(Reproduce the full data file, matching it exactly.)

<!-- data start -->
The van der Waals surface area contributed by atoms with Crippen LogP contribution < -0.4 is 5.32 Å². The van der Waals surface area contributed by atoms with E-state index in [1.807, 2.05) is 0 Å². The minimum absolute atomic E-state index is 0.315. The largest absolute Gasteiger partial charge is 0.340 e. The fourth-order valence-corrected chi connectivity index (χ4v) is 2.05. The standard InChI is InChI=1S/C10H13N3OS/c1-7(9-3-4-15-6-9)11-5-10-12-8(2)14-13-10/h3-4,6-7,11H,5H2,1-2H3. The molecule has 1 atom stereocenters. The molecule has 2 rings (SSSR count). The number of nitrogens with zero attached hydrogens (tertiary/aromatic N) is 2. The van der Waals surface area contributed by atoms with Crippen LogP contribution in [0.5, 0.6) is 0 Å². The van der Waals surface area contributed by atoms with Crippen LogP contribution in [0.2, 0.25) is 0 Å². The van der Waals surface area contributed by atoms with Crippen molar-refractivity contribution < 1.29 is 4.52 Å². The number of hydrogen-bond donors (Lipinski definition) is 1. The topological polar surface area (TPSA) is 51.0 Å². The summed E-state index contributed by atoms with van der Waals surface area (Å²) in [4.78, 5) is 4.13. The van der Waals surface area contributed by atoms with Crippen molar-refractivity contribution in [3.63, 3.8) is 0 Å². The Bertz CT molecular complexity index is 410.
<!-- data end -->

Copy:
The van der Waals surface area contributed by atoms with Crippen LogP contribution < -0.4 is 5.32 Å². The van der Waals surface area contributed by atoms with E-state index in [1.807, 2.05) is 0 Å². The minimum absolute atomic E-state index is 0.315. The largest absolute Gasteiger partial charge is 0.340 e. The fourth-order valence-corrected chi connectivity index (χ4v) is 2.05. The standard InChI is InChI=1S/C10H13N3OS/c1-7(9-3-4-15-6-9)11-5-10-12-8(2)14-13-10/h3-4,6-7,11H,5H2,1-2H3. The molecule has 1 atom stereocenters. The molecule has 2 rings (SSSR count). The number of nitrogens with zero attached hydrogens (tertiary/aromatic N) is 2. The van der Waals surface area contributed by atoms with Crippen LogP contribution in [0.5, 0.6) is 0 Å². The van der Waals surface area contributed by atoms with Crippen LogP contribution in [0.2, 0.25) is 0 Å². The van der Waals surface area contributed by atoms with Crippen molar-refractivity contribution < 1.29 is 4.52 Å². The number of hydrogen-bond donors (Lipinski definition) is 1. The topological polar surface area (TPSA) is 51.0 Å². The summed E-state index contributed by atoms with van der Waals surface area (Å²) in [4.78, 5) is 4.13. The van der Waals surface area contributed by atoms with Crippen molar-refractivity contribution in [3.63, 3.8) is 0 Å². The Bertz CT molecular complexity index is 410.